I’ve noticed a lot of protein bars on the market. What can you tell me about them, and how do they differ from the Lindora bars?

There are many protein bars on the market promoted as “low carbohydrate”. When choosing a product, you’ll want to evaluate its nutritional content, as well as its taste.

Recently it was found that many protein nutrition products currently available on the market don’t live up to the claims made on their labels. Most of these products contained more carbohydrate grams than their label declared. The FDA is contacting the product manufacturers and requiring them to comply with U.S. labeling laws; the ‘Nutrition Facts’ information on product labels must accurately list the total number of carbohydrates in the product. (Note: Products sold in some other countries, such as Australia and Canada, are not required to declare all carbohydrates on their label.)

Manufacturers are required by law to declare all forms of carbohydrate in the “total carbohydrate” number located in the Nutrition Facts label on the package. However, many manufacturers are advertising a reduced carbohydrate number on the package that they refer to as “net”, “effective”, “impact” and other similar names. At this time, there is no standard formulation in place for determining such a reduced number, and no regulation in place to provide guidance to consumers as to how to evaluate the claims.

For example, some product packages include a statement that glycerin (glycerol), which is a commonly used ingredient, is not metabolized as a carbohydrate and therefore do not include these carbohydrate grams in their “net”, “effective”, “impact”, etc. number. In fact, however, glycerol does participate in the pathway of carbohydrate metabolism and can elevate blood sugar levels to dangerous extents in diabetics. (The metabolism of glycerol is reported in most standard textbooks for Biochemistry; also see Martindale’s Extra Pharmacopoeia.)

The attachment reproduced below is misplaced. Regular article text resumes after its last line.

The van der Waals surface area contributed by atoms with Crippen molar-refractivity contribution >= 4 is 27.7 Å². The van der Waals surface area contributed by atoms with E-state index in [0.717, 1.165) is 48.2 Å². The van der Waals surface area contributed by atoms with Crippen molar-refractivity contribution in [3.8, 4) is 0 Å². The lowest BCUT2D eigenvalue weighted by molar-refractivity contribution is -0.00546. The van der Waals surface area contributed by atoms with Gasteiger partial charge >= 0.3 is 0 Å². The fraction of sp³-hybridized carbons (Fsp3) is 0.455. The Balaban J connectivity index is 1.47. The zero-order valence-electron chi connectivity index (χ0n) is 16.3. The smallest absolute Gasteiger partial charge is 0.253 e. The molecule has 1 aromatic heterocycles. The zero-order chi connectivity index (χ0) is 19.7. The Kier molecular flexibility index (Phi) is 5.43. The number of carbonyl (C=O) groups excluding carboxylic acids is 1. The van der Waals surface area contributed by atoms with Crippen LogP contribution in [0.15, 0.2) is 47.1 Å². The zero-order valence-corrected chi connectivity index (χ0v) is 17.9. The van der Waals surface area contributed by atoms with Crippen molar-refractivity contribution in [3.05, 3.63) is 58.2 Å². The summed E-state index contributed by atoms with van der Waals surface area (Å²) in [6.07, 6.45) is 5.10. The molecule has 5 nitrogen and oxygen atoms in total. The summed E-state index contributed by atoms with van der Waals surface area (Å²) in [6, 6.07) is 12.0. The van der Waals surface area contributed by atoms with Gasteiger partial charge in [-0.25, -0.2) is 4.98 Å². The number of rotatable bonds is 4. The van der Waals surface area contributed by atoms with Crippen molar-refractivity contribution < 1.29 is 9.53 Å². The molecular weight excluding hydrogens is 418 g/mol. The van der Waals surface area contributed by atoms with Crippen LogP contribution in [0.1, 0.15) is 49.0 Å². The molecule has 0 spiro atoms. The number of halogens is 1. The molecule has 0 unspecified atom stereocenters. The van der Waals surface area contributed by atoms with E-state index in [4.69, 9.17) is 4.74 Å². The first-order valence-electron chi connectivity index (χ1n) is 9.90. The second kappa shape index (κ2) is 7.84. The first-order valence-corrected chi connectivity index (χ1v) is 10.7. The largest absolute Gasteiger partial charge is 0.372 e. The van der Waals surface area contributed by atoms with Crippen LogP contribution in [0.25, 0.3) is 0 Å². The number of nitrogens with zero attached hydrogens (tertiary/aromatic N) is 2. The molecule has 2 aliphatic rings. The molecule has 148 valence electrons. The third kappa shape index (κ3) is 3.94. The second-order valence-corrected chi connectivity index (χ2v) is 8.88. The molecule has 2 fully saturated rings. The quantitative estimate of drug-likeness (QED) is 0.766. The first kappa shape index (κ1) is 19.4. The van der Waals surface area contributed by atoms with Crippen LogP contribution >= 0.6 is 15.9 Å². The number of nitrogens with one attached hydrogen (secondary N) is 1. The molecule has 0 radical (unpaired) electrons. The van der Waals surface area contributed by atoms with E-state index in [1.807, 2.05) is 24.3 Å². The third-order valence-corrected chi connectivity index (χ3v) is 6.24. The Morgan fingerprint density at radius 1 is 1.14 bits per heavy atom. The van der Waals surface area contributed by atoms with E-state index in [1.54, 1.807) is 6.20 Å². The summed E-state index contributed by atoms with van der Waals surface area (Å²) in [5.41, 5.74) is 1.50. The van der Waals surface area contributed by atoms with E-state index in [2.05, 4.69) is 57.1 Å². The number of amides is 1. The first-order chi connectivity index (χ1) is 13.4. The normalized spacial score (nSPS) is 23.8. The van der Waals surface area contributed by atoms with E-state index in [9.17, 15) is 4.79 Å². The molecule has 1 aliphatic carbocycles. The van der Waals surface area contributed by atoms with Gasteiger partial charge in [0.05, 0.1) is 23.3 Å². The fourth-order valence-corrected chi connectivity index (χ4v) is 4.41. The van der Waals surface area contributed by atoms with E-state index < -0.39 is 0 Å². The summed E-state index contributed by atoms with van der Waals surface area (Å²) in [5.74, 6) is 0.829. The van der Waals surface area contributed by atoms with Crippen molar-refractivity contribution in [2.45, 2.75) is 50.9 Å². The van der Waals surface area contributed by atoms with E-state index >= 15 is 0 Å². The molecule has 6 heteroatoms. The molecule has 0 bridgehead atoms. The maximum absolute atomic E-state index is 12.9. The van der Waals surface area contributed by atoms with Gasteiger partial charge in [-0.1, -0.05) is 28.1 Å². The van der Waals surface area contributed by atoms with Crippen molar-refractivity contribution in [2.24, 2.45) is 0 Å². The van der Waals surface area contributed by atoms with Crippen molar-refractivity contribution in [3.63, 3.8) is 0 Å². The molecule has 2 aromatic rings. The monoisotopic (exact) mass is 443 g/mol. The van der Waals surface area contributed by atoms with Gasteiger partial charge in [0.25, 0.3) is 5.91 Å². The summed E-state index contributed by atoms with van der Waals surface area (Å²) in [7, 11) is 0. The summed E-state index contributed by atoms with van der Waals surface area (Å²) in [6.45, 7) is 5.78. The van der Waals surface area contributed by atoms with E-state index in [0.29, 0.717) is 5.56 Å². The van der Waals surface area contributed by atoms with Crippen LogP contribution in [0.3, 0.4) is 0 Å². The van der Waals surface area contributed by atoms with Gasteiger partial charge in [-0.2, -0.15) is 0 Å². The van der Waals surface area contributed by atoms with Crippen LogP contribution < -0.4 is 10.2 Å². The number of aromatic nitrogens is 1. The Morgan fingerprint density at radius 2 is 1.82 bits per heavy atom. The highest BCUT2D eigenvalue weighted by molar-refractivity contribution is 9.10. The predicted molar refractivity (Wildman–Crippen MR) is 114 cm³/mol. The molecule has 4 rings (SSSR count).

In addition to the number of carbohydrates in a product, you’ll want to keep in mind that “calories count”. Even if a product claims to be low in carbohydrates, you’ll want to look at the number of total calories before deciding if it’s appropriate for your needs. Consuming too many calories, regardless of carbohydrate intake, will interfere with weight loss.

(Note: Generally speaking, during the Weight Loss portion of the Lean for Life program, we recommend using the following guidelines for protein products: a serving size should contain no more than 170 calories and 16g carbohydrate. The protein content should be at least 10g-15g.)

How can you avoid becoming the victim of inaccurate product labeling? Do the math – really, it’s easy! First you need to know that there are 4 calories in one gram of protein, 4 calories in one gram of carbohydrate, and 9 calories in one gram of fat. To calculate how many calories come from fat, protein, and carbohydrates you simply multiply the number of grams by the number of calories per gram.

Next, start with the number of calories for the product and subtract the fat and protein calories. Then divide that number by 4, and compare it to the number of carbohydrate grams listed on the label. “Beware” if your number is higher than the number of carbohydrate grams listed on the label – it’s an indication that there are more carbohydrates in the product than are declared on the label.

(Note: Lindora products are not involved in any FDA action. All Lindora protein product labels provide complete and accurate nutritional information, and glycerin is counted as a metabolized or “usable” carbohydrate. Lindora protein bars contain 10-15g protein, 16 grams or less of usable carbohydrate, and are low in total calories. The balance of protein and carbohydrate is designed to promote satiety and reduce carbohydrate-induced cravings.)